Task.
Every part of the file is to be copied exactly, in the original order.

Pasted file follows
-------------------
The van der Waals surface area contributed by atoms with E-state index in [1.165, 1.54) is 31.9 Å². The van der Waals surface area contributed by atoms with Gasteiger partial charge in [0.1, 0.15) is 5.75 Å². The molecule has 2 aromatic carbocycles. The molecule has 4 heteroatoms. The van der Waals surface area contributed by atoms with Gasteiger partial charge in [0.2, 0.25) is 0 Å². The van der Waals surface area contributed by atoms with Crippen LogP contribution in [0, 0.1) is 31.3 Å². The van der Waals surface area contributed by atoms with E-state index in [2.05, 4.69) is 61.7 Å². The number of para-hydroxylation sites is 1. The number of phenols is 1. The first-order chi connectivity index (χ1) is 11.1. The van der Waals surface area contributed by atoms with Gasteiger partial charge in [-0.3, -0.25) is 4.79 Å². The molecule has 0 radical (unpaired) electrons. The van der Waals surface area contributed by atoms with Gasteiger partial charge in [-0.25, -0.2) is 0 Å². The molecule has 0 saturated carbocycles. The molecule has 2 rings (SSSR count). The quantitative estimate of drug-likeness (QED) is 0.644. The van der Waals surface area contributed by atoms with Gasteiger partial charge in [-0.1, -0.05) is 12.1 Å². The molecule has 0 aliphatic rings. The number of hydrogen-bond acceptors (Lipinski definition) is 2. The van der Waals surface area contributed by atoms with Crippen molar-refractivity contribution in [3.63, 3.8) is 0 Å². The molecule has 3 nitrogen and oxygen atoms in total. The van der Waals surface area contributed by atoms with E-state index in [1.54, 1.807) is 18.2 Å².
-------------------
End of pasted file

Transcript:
The van der Waals surface area contributed by atoms with E-state index in [1.165, 1.54) is 31.9 Å². The van der Waals surface area contributed by atoms with Gasteiger partial charge in [0.1, 0.15) is 5.75 Å². The molecule has 2 aromatic carbocycles. The molecule has 4 heteroatoms. The van der Waals surface area contributed by atoms with Gasteiger partial charge in [0.2, 0.25) is 0 Å². The van der Waals surface area contributed by atoms with Crippen LogP contribution in [0, 0.1) is 31.3 Å². The van der Waals surface area contributed by atoms with E-state index in [2.05, 4.69) is 61.7 Å². The number of para-hydroxylation sites is 1. The number of phenols is 1. The first-order chi connectivity index (χ1) is 11.1. The van der Waals surface area contributed by atoms with Gasteiger partial charge in [-0.3, -0.25) is 4.79 Å². The molecule has 0 radical (unpaired) electrons. The van der Waals surface area contributed by atoms with Gasteiger partial charge in [-0.25, -0.2) is 0 Å². The molecule has 0 saturated carbocycles. The molecule has 2 rings (SSSR count). The quantitative estimate of drug-likeness (QED) is 0.644. The van der Waals surface area contributed by atoms with Gasteiger partial charge in [-0.1, -0.05) is 12.1 Å². The molecule has 0 aliphatic rings. The number of hydrogen-bond acceptors (Lipinski definition) is 2. The van der Waals surface area contributed by atoms with Crippen molar-refractivity contribution in [3.63, 3.8) is 0 Å². The molecule has 3 nitrogen and oxygen atoms in total. The van der Waals surface area contributed by atoms with E-state index in [1.54, 1.807) is 18.2 Å².